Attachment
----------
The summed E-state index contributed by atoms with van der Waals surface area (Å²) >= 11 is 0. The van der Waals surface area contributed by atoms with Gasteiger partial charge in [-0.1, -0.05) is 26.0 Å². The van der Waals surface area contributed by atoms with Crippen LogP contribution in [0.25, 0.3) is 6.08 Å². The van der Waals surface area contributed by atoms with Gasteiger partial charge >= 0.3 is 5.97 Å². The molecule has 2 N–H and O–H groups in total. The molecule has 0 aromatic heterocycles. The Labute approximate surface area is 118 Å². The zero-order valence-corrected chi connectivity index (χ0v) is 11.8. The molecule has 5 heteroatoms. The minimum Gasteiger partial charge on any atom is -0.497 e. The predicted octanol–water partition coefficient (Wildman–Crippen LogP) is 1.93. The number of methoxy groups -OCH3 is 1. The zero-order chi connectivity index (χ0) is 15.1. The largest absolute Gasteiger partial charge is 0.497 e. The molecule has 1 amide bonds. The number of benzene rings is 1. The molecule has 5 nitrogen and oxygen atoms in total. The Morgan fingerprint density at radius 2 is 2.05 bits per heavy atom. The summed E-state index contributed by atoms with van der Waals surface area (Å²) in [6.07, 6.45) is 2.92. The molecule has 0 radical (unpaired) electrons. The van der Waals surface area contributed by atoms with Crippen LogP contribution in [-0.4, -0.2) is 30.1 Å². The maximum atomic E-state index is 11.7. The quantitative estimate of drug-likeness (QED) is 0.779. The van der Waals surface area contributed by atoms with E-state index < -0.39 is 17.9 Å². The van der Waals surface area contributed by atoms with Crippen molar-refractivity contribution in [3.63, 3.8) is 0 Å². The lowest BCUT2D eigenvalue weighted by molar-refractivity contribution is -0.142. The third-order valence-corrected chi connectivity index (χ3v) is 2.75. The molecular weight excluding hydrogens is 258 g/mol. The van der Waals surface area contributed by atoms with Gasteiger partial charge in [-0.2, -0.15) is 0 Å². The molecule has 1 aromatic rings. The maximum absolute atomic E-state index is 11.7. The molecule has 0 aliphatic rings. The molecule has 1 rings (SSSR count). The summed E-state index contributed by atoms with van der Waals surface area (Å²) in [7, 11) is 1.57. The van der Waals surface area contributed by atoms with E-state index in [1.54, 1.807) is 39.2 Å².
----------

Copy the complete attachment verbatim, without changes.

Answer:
The summed E-state index contributed by atoms with van der Waals surface area (Å²) >= 11 is 0. The van der Waals surface area contributed by atoms with Gasteiger partial charge in [-0.1, -0.05) is 26.0 Å². The van der Waals surface area contributed by atoms with Crippen LogP contribution in [0.25, 0.3) is 6.08 Å². The van der Waals surface area contributed by atoms with Gasteiger partial charge >= 0.3 is 5.97 Å². The molecule has 2 N–H and O–H groups in total. The molecule has 0 aromatic heterocycles. The Labute approximate surface area is 118 Å². The zero-order valence-corrected chi connectivity index (χ0v) is 11.8. The molecule has 5 heteroatoms. The minimum Gasteiger partial charge on any atom is -0.497 e. The predicted octanol–water partition coefficient (Wildman–Crippen LogP) is 1.93. The number of methoxy groups -OCH3 is 1. The zero-order chi connectivity index (χ0) is 15.1. The largest absolute Gasteiger partial charge is 0.497 e. The molecule has 1 amide bonds. The number of benzene rings is 1. The molecule has 5 nitrogen and oxygen atoms in total. The Morgan fingerprint density at radius 2 is 2.05 bits per heavy atom. The summed E-state index contributed by atoms with van der Waals surface area (Å²) in [6.07, 6.45) is 2.92. The molecule has 0 radical (unpaired) electrons. The van der Waals surface area contributed by atoms with Crippen LogP contribution in [-0.4, -0.2) is 30.1 Å². The maximum atomic E-state index is 11.7. The quantitative estimate of drug-likeness (QED) is 0.779. The van der Waals surface area contributed by atoms with E-state index < -0.39 is 17.9 Å². The van der Waals surface area contributed by atoms with Crippen molar-refractivity contribution in [3.63, 3.8) is 0 Å². The lowest BCUT2D eigenvalue weighted by molar-refractivity contribution is -0.142. The third-order valence-corrected chi connectivity index (χ3v) is 2.75. The molecular weight excluding hydrogens is 258 g/mol. The van der Waals surface area contributed by atoms with Gasteiger partial charge in [-0.2, -0.15) is 0 Å². The molecule has 1 aromatic rings. The maximum absolute atomic E-state index is 11.7. The molecule has 0 aliphatic rings. The molecule has 1 rings (SSSR count). The summed E-state index contributed by atoms with van der Waals surface area (Å²) in [7, 11) is 1.57. The van der Waals surface area contributed by atoms with E-state index in [1.54, 1.807) is 39.2 Å².